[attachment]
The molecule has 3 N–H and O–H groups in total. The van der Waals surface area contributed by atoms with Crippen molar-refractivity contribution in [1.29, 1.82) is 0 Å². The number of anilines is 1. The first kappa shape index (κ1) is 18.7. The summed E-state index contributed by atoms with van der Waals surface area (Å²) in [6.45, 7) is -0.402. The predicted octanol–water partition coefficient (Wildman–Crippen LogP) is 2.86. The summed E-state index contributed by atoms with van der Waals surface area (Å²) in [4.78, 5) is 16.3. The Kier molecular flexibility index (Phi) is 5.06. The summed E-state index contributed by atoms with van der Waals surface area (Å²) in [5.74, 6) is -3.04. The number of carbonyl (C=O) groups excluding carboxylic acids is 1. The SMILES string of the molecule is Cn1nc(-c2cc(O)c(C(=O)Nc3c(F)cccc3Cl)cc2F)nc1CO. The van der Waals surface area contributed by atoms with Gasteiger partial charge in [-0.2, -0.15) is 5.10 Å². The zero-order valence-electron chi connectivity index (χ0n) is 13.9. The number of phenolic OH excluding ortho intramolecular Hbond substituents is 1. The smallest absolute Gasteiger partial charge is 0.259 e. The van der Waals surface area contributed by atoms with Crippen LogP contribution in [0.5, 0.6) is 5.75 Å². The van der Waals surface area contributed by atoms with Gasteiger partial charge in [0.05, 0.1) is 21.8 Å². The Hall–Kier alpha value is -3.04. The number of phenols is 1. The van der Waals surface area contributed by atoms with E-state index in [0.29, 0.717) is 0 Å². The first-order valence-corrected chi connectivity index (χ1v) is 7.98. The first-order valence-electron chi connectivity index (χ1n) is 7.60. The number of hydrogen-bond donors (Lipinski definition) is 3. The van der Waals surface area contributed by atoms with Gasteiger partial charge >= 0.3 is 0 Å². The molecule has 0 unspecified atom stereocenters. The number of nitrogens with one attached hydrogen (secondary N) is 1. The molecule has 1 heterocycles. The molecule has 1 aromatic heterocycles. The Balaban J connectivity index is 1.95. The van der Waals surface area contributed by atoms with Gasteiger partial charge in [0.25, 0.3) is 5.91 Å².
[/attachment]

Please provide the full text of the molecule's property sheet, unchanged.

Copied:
The molecule has 3 N–H and O–H groups in total. The van der Waals surface area contributed by atoms with Crippen molar-refractivity contribution in [1.29, 1.82) is 0 Å². The number of anilines is 1. The first kappa shape index (κ1) is 18.7. The summed E-state index contributed by atoms with van der Waals surface area (Å²) in [6.45, 7) is -0.402. The predicted octanol–water partition coefficient (Wildman–Crippen LogP) is 2.86. The summed E-state index contributed by atoms with van der Waals surface area (Å²) in [4.78, 5) is 16.3. The Kier molecular flexibility index (Phi) is 5.06. The summed E-state index contributed by atoms with van der Waals surface area (Å²) in [5.74, 6) is -3.04. The number of carbonyl (C=O) groups excluding carboxylic acids is 1. The SMILES string of the molecule is Cn1nc(-c2cc(O)c(C(=O)Nc3c(F)cccc3Cl)cc2F)nc1CO. The van der Waals surface area contributed by atoms with Gasteiger partial charge in [-0.2, -0.15) is 5.10 Å². The zero-order valence-electron chi connectivity index (χ0n) is 13.9. The number of phenolic OH excluding ortho intramolecular Hbond substituents is 1. The smallest absolute Gasteiger partial charge is 0.259 e. The van der Waals surface area contributed by atoms with Crippen LogP contribution in [0.5, 0.6) is 5.75 Å². The van der Waals surface area contributed by atoms with Gasteiger partial charge in [0.05, 0.1) is 21.8 Å². The Hall–Kier alpha value is -3.04. The number of phenols is 1. The van der Waals surface area contributed by atoms with E-state index in [0.29, 0.717) is 0 Å². The first-order valence-corrected chi connectivity index (χ1v) is 7.98. The first-order valence-electron chi connectivity index (χ1n) is 7.60. The number of hydrogen-bond donors (Lipinski definition) is 3. The van der Waals surface area contributed by atoms with Gasteiger partial charge >= 0.3 is 0 Å². The molecule has 0 unspecified atom stereocenters. The number of nitrogens with one attached hydrogen (secondary N) is 1. The molecule has 1 heterocycles. The molecule has 1 aromatic heterocycles. The Balaban J connectivity index is 1.95. The van der Waals surface area contributed by atoms with Gasteiger partial charge in [0.25, 0.3) is 5.91 Å².